According the American Civil Liberties Union, “The NDAA's dangerous detention provisions would authorize the president – and all future presidents – to order the military to pick up and indefinitely imprison people captured anywhere in the world, far from any battlefield.”
Since the Patriot Act and NDAA legislation have matured and grown teeth, so to speak, it is time for a brief inventory. First, as Sunday’s events in New Orleans proved, the country is no safer now than it was before these laws were passed.
Some of the more deadly events in America’s recent history include the shooting massacre at a movie cinema in Aurora, Colorado, which left 12 people dead and 58 wounded (July 20, 2012); the Sandy Hook Elementary School shooting, 26 dead, 20 of whom were children, and no report on the number of injured to date (Dec. 14, 2012).
These questions are bringing the United States on a collision
course with a nasty Catch-22: With each new tragedy, the
government moves to further curtail civil liberties in its quest
for public safety. However, a growing number of Americans are
becoming skeptical, even suspicious, of the new security
measures, especially when they so often work against innocent
On this point, it cannot be ignored that an entire Internet
cottage industry is growing up around the conspiratorial idea
that many of the above tragedies were hatched by the government
as a means of eradicating civil rights, and, more importantly,
separating the American people from their cherished guns. The
right to bear arms, despite being protected by the Second
Amendment, appears to be headed for a government showdown.
Although Congress failed in its first round to limit gun rights, it seems that public opinion may eventually turn against gun rights advocates, despite the hallowedness of the Constitution and weighty lobbying power of the National Rifle Association.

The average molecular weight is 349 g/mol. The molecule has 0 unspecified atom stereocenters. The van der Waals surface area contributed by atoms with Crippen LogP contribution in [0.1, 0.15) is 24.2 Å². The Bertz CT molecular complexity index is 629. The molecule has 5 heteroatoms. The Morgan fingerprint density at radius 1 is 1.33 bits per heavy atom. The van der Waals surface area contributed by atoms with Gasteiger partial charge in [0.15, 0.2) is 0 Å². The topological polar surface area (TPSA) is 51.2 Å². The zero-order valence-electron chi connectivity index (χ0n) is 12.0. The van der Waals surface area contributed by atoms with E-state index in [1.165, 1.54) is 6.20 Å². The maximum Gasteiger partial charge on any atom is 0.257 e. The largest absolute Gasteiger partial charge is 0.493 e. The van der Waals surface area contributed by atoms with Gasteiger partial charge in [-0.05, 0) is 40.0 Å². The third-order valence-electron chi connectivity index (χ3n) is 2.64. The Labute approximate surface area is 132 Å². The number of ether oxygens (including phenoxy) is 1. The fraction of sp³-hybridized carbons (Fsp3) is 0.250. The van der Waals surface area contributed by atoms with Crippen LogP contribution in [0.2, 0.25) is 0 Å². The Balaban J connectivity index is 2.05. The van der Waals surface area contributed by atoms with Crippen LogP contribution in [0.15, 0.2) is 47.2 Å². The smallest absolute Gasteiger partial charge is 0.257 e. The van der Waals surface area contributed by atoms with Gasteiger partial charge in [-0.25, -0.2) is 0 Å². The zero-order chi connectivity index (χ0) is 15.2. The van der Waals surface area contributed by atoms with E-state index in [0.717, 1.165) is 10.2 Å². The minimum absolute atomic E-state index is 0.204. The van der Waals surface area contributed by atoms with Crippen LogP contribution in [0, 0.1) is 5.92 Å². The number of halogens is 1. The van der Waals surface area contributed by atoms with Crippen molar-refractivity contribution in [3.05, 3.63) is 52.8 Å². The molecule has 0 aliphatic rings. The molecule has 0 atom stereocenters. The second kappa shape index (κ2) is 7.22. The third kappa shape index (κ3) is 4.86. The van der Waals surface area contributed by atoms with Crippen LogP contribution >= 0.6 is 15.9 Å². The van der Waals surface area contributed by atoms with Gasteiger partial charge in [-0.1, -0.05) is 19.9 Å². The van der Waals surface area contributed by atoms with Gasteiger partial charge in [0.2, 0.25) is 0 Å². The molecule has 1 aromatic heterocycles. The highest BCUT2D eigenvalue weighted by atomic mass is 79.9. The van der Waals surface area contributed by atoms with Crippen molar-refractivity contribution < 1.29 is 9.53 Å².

The story, however, is not over. Although the White House has declared gun control a priority, it is certainly not practicing what it preaches.
In April, Representative Jason Chaffetz said that the Department of Homeland Security owns around 1,000 rounds of ammunition per person more than the US Army, as he and other lawmakers questioned DHS officials on their massive bullet purchases.
"It is entirely ... inexplicable why the Department of Homeland Security needs so much ammunition," Chaffetz said at a hearing
Chaffetz revealed that the DHS has more than 260 million rounds
of ammunition in stock. He noted the department bought more than
103 million rounds in 2012 and used 116 million that same year,
among roughly 70,000 agents. That’s a lot of target practice.
He said the DHS is blowing through between 1,300 and 1,600 rounds per officer, while the US Army goes through roughly 350 rounds per soldier in the same period.
While every state has a right and duty to protect its people as
it sees appropriate, more American people may start to suspect
that the real menace to their personal safety comes from the
Robert Bridge is the author of the book, Midnight in the American Empire, which examines the dangerous consequences of extreme corporate power now prevalent in the US.
The statements, views and opinions expressed in this column are solely those of the author and do not necessarily represent those of RT.